The proposed, largely behavioural, remedies were deemed by the Commission to be insufficient to address the ‘structural problems created by the disruption to the current network sharing agreements in the UK’.

In particular, to address the first concern, Hutchison offered to: give access to a share of the merged entity’s network capacity to one or more MVNO(s); divest Telefónica’s stake in Tesco Mobile and offer a purchaser a wholesale agreement for a share of its network capacity to Tesco Mobile; and offer Virgin Media a wholesale agreement for a share of its network. Parties also offered behavioural remedies to address the remaining two Commission concerns.

In the Commission’s view, such remedies were not capable of restoring weakened competition in the retail and wholesale markets. Finally, the Commission was also concerned that behavioural remedies were difficult to implement and monitor.

Hutchison has indicated that it may appeal the decision.28

Reasons for caution?

There may be a few reasons for the arguably more vigilant approach by the Commission in the most recent telecoms cases.

First, complex and less structural remedies such as access remedies are generally considered by the Commission to involve significant implementation risks and difficulties in monitoring. The recent appeal by Telecom 1&1 in relation to the Commission’s implementation decision of a non-MNO remedy in Telefónica Deutschland/E-Plus is a clear reminder of how difficult and uncertain in practice such implementation may be.29 The appeal challenges a letter of the Commission that allegedly rejected the applicant’s contention that the actual offer for MVNOs deviated from the final commitments approved in that case.

Second, the Commission’s approach to its analytical framework and remedies accepted in its Telefónica Deutschland/E-Plus decision are under appeal in the General Court by Airdata and Telecom 1&1.30 While it is difficult to predict the outcome of those appeals, their mere existence puts all Commission services on high alert when adopting new decisions in this sector.

Third, in its wider push for ex-post evaluation, the Commission has published a study on T-Mobile/tele.ring31 and T-Mobile/Orange Netherlands32 transactions.33 The study concludes that the prices in Austria post T-Mobile/tele.ring decreased at the same pace as in control countries. In the Netherlands post T-Mobile/Orange transaction prices did not fall to the levels of control countries, which suggests the merger had an effect. A few other studies were conducted analysing the issue of pricing in Austria. Two studies by Austrian regulators indicated that prices did increase after the transaction but eventually went down after a new player entered the market in 2015. Furthermore, the Commission is not the only EU authority looking into possible price implications of the ongoing M&A surge. The Body of European Regulators for Electronic Communications (BEREC) has recently published a call to collect various data sets, including pricing, in countries where telecom operators have recently merged. The data should feed into a wider study commissioned by BEREC, which may result in policy action.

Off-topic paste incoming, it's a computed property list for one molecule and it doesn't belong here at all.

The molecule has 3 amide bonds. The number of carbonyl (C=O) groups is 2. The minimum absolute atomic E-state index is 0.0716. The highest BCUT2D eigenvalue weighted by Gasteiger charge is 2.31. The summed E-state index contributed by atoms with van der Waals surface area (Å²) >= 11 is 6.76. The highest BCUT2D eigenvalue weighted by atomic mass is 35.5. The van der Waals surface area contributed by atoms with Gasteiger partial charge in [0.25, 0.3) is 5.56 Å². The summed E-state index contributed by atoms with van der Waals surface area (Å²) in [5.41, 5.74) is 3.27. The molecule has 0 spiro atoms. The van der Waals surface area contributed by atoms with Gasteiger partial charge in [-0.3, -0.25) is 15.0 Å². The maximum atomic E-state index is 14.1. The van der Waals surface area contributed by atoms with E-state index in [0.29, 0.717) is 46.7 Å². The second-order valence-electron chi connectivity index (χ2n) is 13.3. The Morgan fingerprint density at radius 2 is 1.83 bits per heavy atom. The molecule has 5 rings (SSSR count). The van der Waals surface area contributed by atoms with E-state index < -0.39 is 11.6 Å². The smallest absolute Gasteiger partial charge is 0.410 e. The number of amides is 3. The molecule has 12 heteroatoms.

Those ex-post evaluation efforts by regulators may be contrasted with evidence presented in third-party reports that show that prices per unit have decreased in countries affected by consolidation.34 Without going further into the details of each individual study, one can say that econometric studies of this kind may yield different results owing to the different assumptions and data sets they use. While the Commission’s merger reviews are inherently forward looking, the existence of such ex-post scrutiny inevitably adds pressure on the ongoing Commission merger control reviews, and serves as another reason to exercise caution.

Loss of a MVNO

Remedies may be somewhat easier to tailor if loss of a MVNO is involved and the Commission may accept a combination of structural and behavioural remedies. In Liberty Global/Base Belgium, the Commission concluded that both Base and Telenet’s MVNOs35competed aggressively in Belgium on price and that a loss of Telenet’s MVNO raised concerns. The remedy aimed to recreate a viable MVNO by selling Base’s share in Mobile Vikings (a pre-paid provider) and transferring Base’s customers under the JIM Mobile brand to Medialaan. The parties also committed to sign an access agreement with Medialaan which would ensure that it continued to operate as a viable MVNO.

Looking forward